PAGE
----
Gavin Williams inquest: Beasting soldier help 'not urgent'
Army medics did not consider a soldier as an "urgent" case after he collapsed on one of the hottest days of the year, an inquest has heard.
A doctor who treated Pte Gavin Williams said she was not told he was dehydrated after a so-called "beasting".
Pte Williams, 22, from Hengoed, Caerphilly county, was made to do intense exercise as punishment at for a series of drunken incidents in 2006.
He later died from heart failure in hospital as a result of heatstroke.
The drug ecstasy was in his blood at the time of his death at Lucknow Barracks in Tidworth, Wiltshire, on 3 July 2006, the inquest in Salisbury was told.
Dr Rowena French helped treat Pte Williams in the medical centre at the barracks when he felt unwell, and said she had been aware "beasting" took the form of physical training on camp.
Dr French said Pte Williams had claimed to be passing blood in his urine, but she had not been informed about him collapsing or complaining of stomach pain - so she did not have heat injury in mind.
"It wasn't portrayed to me at the time as being any great emergency… it was standard," she said.
The coroner, Judge Alan Large, said: "I think it's fair to say that if everyone had been told everything that day then medical staff would have been much better equipped to deal with what was going on."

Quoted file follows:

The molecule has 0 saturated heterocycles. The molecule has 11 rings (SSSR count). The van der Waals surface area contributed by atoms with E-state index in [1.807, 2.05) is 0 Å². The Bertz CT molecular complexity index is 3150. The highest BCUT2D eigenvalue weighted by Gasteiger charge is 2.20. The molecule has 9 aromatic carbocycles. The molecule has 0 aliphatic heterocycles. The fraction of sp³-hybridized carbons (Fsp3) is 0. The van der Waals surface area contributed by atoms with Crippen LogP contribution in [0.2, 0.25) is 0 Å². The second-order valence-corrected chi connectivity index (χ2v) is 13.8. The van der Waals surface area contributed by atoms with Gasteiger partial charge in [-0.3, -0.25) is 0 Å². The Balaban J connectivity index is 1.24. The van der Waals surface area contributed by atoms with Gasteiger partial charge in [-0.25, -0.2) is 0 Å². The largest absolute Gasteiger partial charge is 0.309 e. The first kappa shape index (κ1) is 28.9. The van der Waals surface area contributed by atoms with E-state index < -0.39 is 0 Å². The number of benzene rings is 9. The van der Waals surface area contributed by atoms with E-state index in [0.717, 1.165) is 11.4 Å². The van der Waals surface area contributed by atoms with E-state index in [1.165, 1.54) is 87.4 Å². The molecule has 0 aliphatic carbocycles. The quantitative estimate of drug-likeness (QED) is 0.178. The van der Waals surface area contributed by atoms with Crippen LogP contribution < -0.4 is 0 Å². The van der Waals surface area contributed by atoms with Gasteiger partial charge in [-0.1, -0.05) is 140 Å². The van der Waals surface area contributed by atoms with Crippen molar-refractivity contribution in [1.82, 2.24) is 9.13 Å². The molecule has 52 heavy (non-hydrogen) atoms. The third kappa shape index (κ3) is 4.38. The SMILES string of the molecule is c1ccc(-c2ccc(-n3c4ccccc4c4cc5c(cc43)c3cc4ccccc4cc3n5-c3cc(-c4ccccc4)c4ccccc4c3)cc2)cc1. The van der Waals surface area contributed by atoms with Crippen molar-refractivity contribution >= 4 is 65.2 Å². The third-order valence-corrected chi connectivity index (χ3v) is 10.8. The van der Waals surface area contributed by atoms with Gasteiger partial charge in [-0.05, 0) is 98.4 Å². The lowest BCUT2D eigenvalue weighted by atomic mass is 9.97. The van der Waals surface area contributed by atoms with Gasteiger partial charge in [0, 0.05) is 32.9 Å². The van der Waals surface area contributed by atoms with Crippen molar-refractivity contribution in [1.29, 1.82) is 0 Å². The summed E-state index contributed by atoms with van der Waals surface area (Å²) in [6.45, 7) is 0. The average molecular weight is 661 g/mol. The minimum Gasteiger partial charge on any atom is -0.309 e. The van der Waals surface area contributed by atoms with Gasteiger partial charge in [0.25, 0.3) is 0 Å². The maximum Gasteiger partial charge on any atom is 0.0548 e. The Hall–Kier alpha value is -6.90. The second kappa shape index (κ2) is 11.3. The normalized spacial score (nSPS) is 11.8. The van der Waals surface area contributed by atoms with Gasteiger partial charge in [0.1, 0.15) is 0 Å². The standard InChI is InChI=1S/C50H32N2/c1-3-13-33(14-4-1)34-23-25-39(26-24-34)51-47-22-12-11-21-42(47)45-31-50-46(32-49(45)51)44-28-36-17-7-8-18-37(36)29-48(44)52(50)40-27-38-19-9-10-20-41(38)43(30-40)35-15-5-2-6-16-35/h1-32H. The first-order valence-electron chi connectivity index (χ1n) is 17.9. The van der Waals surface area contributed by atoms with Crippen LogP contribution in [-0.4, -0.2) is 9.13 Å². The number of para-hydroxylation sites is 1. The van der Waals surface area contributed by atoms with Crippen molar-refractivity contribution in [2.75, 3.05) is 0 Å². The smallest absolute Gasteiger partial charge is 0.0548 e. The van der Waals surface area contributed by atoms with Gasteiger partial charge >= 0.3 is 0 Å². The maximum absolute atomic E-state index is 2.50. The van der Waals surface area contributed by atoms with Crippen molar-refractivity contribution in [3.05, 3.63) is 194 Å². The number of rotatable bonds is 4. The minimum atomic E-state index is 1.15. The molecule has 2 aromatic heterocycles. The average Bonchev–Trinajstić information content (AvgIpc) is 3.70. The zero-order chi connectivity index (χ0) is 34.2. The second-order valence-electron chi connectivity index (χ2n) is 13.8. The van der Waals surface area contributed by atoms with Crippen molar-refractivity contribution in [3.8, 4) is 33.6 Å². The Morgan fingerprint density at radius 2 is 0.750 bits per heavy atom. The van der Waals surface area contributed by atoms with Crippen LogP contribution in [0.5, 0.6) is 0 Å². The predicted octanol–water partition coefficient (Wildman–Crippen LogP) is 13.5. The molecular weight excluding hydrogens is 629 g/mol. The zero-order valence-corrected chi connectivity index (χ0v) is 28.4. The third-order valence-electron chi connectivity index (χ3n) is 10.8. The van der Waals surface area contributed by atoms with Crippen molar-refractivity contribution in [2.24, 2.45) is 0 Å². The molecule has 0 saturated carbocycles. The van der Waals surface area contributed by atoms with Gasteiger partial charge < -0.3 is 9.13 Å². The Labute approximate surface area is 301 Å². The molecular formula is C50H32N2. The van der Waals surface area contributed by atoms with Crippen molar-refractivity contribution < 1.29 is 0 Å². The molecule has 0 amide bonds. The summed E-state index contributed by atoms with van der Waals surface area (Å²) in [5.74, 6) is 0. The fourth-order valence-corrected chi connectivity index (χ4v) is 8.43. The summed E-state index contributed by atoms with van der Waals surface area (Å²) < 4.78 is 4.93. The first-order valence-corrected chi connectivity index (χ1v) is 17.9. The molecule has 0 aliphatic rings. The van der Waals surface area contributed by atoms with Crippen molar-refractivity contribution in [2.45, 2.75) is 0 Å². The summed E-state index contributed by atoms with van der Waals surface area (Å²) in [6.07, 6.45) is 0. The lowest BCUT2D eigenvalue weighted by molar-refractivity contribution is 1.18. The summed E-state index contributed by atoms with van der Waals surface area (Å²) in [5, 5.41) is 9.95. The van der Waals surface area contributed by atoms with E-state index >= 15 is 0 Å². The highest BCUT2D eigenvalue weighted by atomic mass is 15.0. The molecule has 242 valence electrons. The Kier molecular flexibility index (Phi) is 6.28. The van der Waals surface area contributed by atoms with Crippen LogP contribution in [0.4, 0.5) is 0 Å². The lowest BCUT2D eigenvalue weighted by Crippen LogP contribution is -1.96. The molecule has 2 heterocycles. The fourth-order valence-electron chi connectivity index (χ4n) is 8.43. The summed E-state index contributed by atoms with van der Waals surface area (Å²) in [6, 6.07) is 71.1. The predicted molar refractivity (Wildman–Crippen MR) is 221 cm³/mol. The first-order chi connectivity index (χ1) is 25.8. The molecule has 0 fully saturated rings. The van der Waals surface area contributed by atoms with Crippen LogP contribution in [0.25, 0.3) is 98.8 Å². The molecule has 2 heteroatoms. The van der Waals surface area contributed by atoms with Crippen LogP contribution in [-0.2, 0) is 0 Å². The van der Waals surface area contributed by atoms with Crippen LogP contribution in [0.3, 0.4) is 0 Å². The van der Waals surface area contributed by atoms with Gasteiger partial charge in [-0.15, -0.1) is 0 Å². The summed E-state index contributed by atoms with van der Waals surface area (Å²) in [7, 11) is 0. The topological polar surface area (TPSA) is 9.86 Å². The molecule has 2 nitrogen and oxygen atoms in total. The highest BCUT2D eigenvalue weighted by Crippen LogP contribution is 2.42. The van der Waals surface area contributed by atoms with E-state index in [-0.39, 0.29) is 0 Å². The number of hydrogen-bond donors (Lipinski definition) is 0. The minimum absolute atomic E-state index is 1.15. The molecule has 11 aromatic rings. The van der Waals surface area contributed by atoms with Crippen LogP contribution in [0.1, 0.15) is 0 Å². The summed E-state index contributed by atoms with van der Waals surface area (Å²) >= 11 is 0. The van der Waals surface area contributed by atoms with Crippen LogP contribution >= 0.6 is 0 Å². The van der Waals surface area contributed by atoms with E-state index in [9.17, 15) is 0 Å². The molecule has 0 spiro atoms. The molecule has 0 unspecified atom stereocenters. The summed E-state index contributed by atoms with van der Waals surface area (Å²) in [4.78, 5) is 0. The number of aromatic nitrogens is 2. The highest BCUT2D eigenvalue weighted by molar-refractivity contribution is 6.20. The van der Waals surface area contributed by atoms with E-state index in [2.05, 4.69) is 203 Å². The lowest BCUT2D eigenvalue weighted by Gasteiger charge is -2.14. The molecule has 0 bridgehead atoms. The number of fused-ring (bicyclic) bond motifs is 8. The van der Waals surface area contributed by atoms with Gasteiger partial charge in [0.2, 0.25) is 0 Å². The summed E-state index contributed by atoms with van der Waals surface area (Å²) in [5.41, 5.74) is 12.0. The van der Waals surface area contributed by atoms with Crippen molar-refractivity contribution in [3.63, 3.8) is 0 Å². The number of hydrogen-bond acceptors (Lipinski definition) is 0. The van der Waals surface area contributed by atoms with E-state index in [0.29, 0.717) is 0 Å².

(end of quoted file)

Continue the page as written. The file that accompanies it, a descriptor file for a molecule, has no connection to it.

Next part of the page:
The inquest was told Dr French was advised Pte Williams may be aggressive and she should have someone else with her while treating him.
Asked if she felt her colleagues thought Pte Williams was exaggerating his illness, Dr French said she could not remember.
A nurse previously told police she heard the duty doctor, Mark Derbyshire, say Pte Williams was faking it.
Dr Derbyshire told the hearing it was "quite clear" in his mind he did not say Pte Williams was faking his illness.
He said to his knowledge no "lessons learned" exercise was carried out at the camp after the incident, and there were no discussions with the family after Pte Williams's death.
The MoD has said it has carried out several reviews of the incident since Sgt Paul Blake, Sgt Russell Price and Cpl John Edwards, who were involved in the beasting, were cleared of manslaughter charges in 2008.
The hearing continues.